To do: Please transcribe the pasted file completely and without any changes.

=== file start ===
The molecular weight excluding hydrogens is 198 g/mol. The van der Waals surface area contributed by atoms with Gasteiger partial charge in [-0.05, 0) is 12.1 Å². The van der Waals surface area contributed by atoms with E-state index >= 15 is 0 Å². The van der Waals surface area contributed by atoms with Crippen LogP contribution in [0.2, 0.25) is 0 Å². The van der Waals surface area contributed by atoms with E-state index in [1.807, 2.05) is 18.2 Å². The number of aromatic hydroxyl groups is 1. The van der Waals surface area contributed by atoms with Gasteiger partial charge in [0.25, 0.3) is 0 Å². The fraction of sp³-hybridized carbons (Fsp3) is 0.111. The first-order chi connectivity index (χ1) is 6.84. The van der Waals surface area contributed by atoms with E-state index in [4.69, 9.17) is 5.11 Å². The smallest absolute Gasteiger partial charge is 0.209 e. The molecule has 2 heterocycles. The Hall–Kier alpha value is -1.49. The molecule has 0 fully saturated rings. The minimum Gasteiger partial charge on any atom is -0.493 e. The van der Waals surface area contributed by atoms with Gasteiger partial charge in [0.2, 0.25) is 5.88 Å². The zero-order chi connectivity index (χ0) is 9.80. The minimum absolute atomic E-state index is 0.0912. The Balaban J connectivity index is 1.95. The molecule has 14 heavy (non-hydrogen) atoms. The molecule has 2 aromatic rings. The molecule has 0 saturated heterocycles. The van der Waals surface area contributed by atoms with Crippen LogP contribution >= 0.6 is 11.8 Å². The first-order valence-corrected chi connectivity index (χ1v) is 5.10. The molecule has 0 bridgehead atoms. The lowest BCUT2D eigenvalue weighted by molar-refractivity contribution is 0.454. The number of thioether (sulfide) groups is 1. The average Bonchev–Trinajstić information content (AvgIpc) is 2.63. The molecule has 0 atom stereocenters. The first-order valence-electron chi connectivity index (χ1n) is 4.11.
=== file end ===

The molecular weight excluding hydrogens is 198 g/mol. The van der Waals surface area contributed by atoms with Gasteiger partial charge in [-0.05, 0) is 12.1 Å². The van der Waals surface area contributed by atoms with E-state index >= 15 is 0 Å². The van der Waals surface area contributed by atoms with Crippen LogP contribution in [0.2, 0.25) is 0 Å². The van der Waals surface area contributed by atoms with E-state index in [1.807, 2.05) is 18.2 Å². The number of aromatic hydroxyl groups is 1. The van der Waals surface area contributed by atoms with Gasteiger partial charge in [0.25, 0.3) is 0 Å². The fraction of sp³-hybridized carbons (Fsp3) is 0.111. The first-order chi connectivity index (χ1) is 6.84. The van der Waals surface area contributed by atoms with E-state index in [4.69, 9.17) is 5.11 Å². The smallest absolute Gasteiger partial charge is 0.209 e. The molecule has 2 heterocycles. The Hall–Kier alpha value is -1.49. The molecule has 0 fully saturated rings. The minimum Gasteiger partial charge on any atom is -0.493 e. The van der Waals surface area contributed by atoms with Gasteiger partial charge in [0.2, 0.25) is 5.88 Å². The zero-order chi connectivity index (χ0) is 9.80. The minimum absolute atomic E-state index is 0.0912. The Balaban J connectivity index is 1.95. The molecule has 14 heavy (non-hydrogen) atoms. The molecule has 2 aromatic rings. The molecule has 0 saturated heterocycles. The van der Waals surface area contributed by atoms with Crippen LogP contribution >= 0.6 is 11.8 Å². The first-order valence-corrected chi connectivity index (χ1v) is 5.10. The molecule has 0 bridgehead atoms. The lowest BCUT2D eigenvalue weighted by molar-refractivity contribution is 0.454. The number of thioether (sulfide) groups is 1. The average Bonchev–Trinajstić information content (AvgIpc) is 2.63. The molecule has 0 atom stereocenters. The first-order valence-electron chi connectivity index (χ1n) is 4.11.